• Big Al1Big Al1 Senior Member Posts: 7,893 Senior Member
    gunner81 said:
    I have an older Winchester lever action 30/30 I think its a 94 but its not a pre 64 mine was made in 69 or 70 there is no blueing on the receiver and very little on the barrel the action looks like it is a different metal would this stuff work on it because it would make a good experiment gun
    No! The receivers on early post '64 '94s were made of an alloy that was steel plated. When the blue wears off so does the plating. It has to be blued by someone that does stainless. Oxynate 84 from Brownells is the salts they have to use.https://www.brownells.com/gunsmith-tools-supplies/metal-prep-coloring/metal-bluing/bluing-salts/oxynate-no-84-hot-chemical-bluing-compound-prod1103.aspx
  • FFLshooterFFLshooter Member Posts: 1,057 Senior Member
    The oxynate 84 is a hit or miss. It’s actually just a watered down/lower temperature version of their number 7 salts. I’ve never had good luck with it.
  • tennmiketennmike Senior Member Posts: 27,434 Senior Member
    Buffco, a.k.a. Buffy, had one of those Winchester 30/30 rifles with that alloy receiver. He did one of Brownell's bake on finishes in a toaster oven and it came out really nice.
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  • snake284snake284 Senior Member Posts: 22,394 Senior Member
    edited February 2019 #28
    The way I see it whatever works for you is good. However, I'm confused about something now because in all this reading I came up with this sight:

    Whoever put this sight up thank you, it answered a couple of questions for me. First, all this time I was thinking my 94 was made in 1981. But this knocked some cob webs loose in my head. Thinking back, I didn't have an FFL until 1983 and I bought it and my 469 S&W in a package deal from one of my favorite wholesalers. 

    Also, after reading this article they didn't start making the Angle Eject until 1982. Mine is probably a 1984 or '85 model because it has a hammer block which was added in 1984. But what made me happiest of all is in 1982 they went back to high carbon steel forged machined receivers and they take regular bluing. Now I know why mine is so smooth. It's not clunky at all as has been described on here and other places. This was when they began using CNC machines and could again afford to machine the receivers from forged steel blocks.

    The article says the most desirable models for collector value are as we all knew, pre-64s. But the most desirable for hunting rifles are the 1982s through 1991s because they had the forge steel receivers and the ones from 1984 to 1991 have hammer blocks but no cross bolt safeties yet. So mine fits what I always wanted in a '94 but didn't realize I had. And looking at the serial numbers the 1982s started with 5,103,XXX, and the '91s started around the low 6 millions. Mine is in the 5,327,XXX range. That kind of makes my day. Now I love that rifle even more.

    Also, I haven't looked through the old Redfield scope on it in a while and i just now looked at it. I had thought the cross hairs were frayed. But on closer inspection, those are just thick spots at the edges. It's a thick cross hair anyway and they get thicker at the edge of the lens. I was thinking of re-scoping it, but I'm thinking for what I do with it I'll just leave the old straight 4x Redfield where it is. With that scope it's a real classic combination.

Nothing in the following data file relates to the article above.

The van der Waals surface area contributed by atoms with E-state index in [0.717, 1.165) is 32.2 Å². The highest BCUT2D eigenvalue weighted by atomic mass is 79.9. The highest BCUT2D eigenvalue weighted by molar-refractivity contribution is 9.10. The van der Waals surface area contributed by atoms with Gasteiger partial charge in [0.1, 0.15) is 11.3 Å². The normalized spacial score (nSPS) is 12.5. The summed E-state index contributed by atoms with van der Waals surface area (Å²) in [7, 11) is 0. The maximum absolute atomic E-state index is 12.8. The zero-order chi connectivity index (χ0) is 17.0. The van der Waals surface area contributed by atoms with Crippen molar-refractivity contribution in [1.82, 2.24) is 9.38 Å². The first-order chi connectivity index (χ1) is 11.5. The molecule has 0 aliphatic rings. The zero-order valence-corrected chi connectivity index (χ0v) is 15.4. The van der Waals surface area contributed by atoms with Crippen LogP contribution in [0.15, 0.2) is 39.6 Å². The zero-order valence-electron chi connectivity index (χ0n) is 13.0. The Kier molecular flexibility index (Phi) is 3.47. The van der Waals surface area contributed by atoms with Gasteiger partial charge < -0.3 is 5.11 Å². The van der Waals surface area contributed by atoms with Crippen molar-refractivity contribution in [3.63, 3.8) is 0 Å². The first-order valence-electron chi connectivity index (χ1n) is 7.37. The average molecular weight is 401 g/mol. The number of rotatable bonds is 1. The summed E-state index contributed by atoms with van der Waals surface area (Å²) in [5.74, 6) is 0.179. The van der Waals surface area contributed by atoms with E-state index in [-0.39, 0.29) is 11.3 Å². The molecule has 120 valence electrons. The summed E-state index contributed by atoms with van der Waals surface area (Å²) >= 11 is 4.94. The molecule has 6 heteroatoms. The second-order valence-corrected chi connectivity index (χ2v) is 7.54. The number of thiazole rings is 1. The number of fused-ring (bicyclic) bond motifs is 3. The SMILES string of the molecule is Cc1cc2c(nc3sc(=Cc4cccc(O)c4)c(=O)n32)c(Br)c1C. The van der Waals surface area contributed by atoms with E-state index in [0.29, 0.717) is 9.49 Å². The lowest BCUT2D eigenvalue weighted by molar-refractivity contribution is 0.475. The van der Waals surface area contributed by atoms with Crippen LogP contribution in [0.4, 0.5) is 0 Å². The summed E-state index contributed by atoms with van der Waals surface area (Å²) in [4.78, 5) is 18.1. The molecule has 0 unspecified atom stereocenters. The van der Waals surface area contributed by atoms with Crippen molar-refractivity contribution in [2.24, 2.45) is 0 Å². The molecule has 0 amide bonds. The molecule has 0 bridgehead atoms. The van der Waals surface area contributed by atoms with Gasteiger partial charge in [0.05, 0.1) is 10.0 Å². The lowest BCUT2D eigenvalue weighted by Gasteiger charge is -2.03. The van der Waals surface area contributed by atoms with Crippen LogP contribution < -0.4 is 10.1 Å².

Daddy, what's an enabler?
    Son that's somebody with nothing to do with his time but keep me in trouble with mom.
  • snake284snake284 Senior Member Posts: 22,394 Senior Member
    Old Ron said:
    I have never done it on a big peace . Did you polish the barrel ? Post a pic. if you have time to see the result .

    Ron I just hit it with some 400 grit cloth and cleaned it with the TCE and put it on. It's really black on there. I really didn't want it shiny, I wanted it like a matt finish. It's actually shinier than I wanted it. But it still looks good. I just put it on with cotton balls and left it about a minute. It was really weird to watch the metal grow dark. Then I wiped it off with a clean rag and then sprayed it with TCE and wiped it off and repeated that. As some say on here, Easy Peasy. However, I am curious as to its durability. But the way things are looking it's gonna be ok in that department too.
    Daddy, what's an enabler?
    Son that's somebody with nothing to do with his time but keep me in trouble with mom.
  • Old RonOld Ron Senior Member Posts: 4,275 Senior Member
    This winter I have been trying different types of cold blueing ...... because I am to lazy to set up the hot tanks for just one job . The good news is the cold blueing come off easy so if it doesn't hold up or wear well I can always hot blue  later . At least all the prep work is protected while waiting to see how things go .
  • snake284snake284 Senior Member Posts: 22,394 Senior Member
    tennmike said:
    Buffco, a.k.a. Buffy, had one of those Winchester 30/30 rifles with that alloy receiver. He did one of Brownell's bake on finishes in a toaster oven and it came out really nice.
    Now how in hell did Buffy get that whole rifle in a Toaster Oven? Never mind, I guess he just did the receiver.
    Daddy, what's an enabler?
    Son that's somebody with nothing to do with his time but keep me in trouble with mom.